Perhaps it was the timing of the goal (late in extra time for a team playing with ten men), perhaps it was it’s placing in the overall narrative of United’s outstanding treble season or perhaps it is simply the sheer magnificence of it as Giggs weaves through multiple challenges like honey through a sieve before smashing the ball into the roof of the net with a finish infinitely harder than it looks. To this day it still raises hairs on the back of the neck. Breathtaking does not do it justice. If it is the goal Ryan Giggs will always be remembered by then it is a fitting image through which to remember his career.
Ryan Giggs. An unstoppable, vivacious, inspired wizard with an unquenchable thirst for winning. And our first member of The Gold Club.
Every week we’ll be breaking down and rating well-known and memorable goal-scoring celebrations. When judging celebrations we’ll be looking at such key ingredients as originality, how iconic the celebration became, identity (do you instinctively link the celebration to the scorer) and, of course, playground appeal (which celebrations are kids ripping off after shinning a beauty between their schoolbag goalposts at lunchtime).
‘The chicken is firmly not dead.’
Kevin Nolan’s celebratory chicken dance differs from previous occupants of The Celebration Station. It is no less energetic, no less self-involved, less frequent perhaps but only due to the midfielder’s lack of recent goals. No, the difference lies within the evolution of Nolan’s chicken, the path the bird has made over the course of the journeyman’s career and the lessons it has learnt.
In its earlier days a fresh-faced Nolan would carry the celebration with broad smiles and whimsical delight. The chicken was alive and well as it scampered along St James’ Park’s turf, clucking itself silly after every goal; but between then and now something has changed. In recent times an older, wiser Nolan goal has layered his chicken routine with angst and torment. The clucking rooster is all clucked out as he struts past the baying Upton Park crowds, wings furiously flapping to no avail.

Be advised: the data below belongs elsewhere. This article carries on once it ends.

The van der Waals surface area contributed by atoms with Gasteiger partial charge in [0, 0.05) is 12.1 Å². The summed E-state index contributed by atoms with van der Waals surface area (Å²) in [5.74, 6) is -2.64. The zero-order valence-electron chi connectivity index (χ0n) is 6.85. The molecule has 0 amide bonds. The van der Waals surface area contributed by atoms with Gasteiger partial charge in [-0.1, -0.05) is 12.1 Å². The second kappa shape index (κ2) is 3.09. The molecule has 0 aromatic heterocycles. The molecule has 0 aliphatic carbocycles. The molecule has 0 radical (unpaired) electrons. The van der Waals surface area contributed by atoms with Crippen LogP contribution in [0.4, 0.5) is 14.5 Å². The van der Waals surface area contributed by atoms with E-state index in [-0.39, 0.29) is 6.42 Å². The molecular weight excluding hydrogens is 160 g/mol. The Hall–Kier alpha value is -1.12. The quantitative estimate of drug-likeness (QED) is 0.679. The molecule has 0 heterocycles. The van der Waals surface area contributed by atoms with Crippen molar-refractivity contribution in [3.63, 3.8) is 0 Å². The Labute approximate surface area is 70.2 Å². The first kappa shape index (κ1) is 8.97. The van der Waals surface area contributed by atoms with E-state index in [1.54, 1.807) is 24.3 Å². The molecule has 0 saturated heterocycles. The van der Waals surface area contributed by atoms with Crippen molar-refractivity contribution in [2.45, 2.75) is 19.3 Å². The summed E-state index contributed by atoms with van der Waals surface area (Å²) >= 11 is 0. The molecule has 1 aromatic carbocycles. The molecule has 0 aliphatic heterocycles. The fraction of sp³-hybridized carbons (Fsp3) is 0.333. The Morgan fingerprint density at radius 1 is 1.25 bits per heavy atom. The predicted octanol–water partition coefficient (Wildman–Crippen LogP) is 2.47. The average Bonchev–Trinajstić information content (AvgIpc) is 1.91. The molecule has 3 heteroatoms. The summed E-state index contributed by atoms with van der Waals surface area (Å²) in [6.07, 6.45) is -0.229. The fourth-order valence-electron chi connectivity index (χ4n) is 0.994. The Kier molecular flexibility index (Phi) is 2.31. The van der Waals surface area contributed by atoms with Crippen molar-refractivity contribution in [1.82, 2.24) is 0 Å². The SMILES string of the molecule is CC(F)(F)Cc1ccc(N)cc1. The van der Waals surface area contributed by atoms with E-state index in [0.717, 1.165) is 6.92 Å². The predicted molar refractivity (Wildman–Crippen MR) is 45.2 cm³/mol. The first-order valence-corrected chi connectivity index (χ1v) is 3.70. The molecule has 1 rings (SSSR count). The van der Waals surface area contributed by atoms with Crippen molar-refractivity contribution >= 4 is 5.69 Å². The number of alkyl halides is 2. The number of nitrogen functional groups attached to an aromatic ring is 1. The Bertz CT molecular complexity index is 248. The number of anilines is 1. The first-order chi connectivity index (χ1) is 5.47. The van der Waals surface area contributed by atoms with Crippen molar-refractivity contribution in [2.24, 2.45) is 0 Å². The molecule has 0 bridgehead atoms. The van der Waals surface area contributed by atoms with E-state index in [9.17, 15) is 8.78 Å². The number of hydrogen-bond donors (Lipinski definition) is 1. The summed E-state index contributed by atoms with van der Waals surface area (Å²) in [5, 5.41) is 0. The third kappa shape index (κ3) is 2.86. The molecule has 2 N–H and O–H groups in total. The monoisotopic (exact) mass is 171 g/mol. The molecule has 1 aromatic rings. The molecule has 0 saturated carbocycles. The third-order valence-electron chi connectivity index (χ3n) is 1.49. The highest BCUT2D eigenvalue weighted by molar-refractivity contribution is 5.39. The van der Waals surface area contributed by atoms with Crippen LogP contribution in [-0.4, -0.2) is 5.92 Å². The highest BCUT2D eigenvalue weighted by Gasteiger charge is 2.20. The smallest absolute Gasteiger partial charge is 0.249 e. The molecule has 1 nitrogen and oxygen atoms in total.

One can only wonder when and why the celebration changed. Has the West Ham captain lost his love for the game; a secret he is only willing to reveal through the sacred medium of chicken dance? Perhaps the Boleyn Ground bard is making a veiled attempt to criticize battery farming? Or maybe, as many have speculated, Nolan’s celebration is performance art; a one-man ongoing interpretation of the circle of life chronicling the working man’s plight in a world devoid of meaning revealed gradually one heartbreaking chicken dance at a time? Only the thinking-man’s enigma that is Kevin Nolan holds the answers to these questions. For my part, I give the celebration a solid six out of ten.
Joshua G. Grüber felt unable to fully comprehend Nolan’s ‘Serious Chicken’ and has therefore declined to contribute to this week’s Celebration Station.